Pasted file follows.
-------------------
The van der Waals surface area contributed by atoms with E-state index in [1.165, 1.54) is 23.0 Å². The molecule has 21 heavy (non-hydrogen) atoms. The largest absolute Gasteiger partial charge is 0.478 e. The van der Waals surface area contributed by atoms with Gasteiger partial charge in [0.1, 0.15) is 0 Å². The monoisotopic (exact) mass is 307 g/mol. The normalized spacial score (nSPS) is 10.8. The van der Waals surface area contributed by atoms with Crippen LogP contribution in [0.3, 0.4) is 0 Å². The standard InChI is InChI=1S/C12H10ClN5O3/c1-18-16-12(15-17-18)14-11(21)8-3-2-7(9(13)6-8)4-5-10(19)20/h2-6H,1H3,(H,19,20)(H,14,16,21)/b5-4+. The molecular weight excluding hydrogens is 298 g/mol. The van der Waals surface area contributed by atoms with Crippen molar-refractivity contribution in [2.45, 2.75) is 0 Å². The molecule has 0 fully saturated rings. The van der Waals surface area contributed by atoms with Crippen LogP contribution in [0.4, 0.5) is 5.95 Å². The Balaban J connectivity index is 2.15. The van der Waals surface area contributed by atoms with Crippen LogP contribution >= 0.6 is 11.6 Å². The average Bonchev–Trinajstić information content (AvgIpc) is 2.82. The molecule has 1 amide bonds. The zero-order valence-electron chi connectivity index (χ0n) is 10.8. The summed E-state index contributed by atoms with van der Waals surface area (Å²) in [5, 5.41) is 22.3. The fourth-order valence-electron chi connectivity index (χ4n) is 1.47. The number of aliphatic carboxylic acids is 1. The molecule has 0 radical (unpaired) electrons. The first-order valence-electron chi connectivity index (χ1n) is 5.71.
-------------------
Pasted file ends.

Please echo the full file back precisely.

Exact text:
The van der Waals surface area contributed by atoms with E-state index in [1.165, 1.54) is 23.0 Å². The molecule has 21 heavy (non-hydrogen) atoms. The largest absolute Gasteiger partial charge is 0.478 e. The van der Waals surface area contributed by atoms with Gasteiger partial charge in [0.1, 0.15) is 0 Å². The monoisotopic (exact) mass is 307 g/mol. The normalized spacial score (nSPS) is 10.8. The van der Waals surface area contributed by atoms with Crippen LogP contribution in [0.3, 0.4) is 0 Å². The standard InChI is InChI=1S/C12H10ClN5O3/c1-18-16-12(15-17-18)14-11(21)8-3-2-7(9(13)6-8)4-5-10(19)20/h2-6H,1H3,(H,19,20)(H,14,16,21)/b5-4+. The molecular weight excluding hydrogens is 298 g/mol. The van der Waals surface area contributed by atoms with Crippen molar-refractivity contribution in [2.45, 2.75) is 0 Å². The molecule has 0 fully saturated rings. The van der Waals surface area contributed by atoms with Crippen LogP contribution in [0.4, 0.5) is 5.95 Å². The Balaban J connectivity index is 2.15. The van der Waals surface area contributed by atoms with Crippen LogP contribution >= 0.6 is 11.6 Å². The average Bonchev–Trinajstić information content (AvgIpc) is 2.82. The molecule has 1 amide bonds. The zero-order valence-electron chi connectivity index (χ0n) is 10.8. The summed E-state index contributed by atoms with van der Waals surface area (Å²) in [5, 5.41) is 22.3. The fourth-order valence-electron chi connectivity index (χ4n) is 1.47. The number of aliphatic carboxylic acids is 1. The molecule has 0 radical (unpaired) electrons. The first-order valence-electron chi connectivity index (χ1n) is 5.71.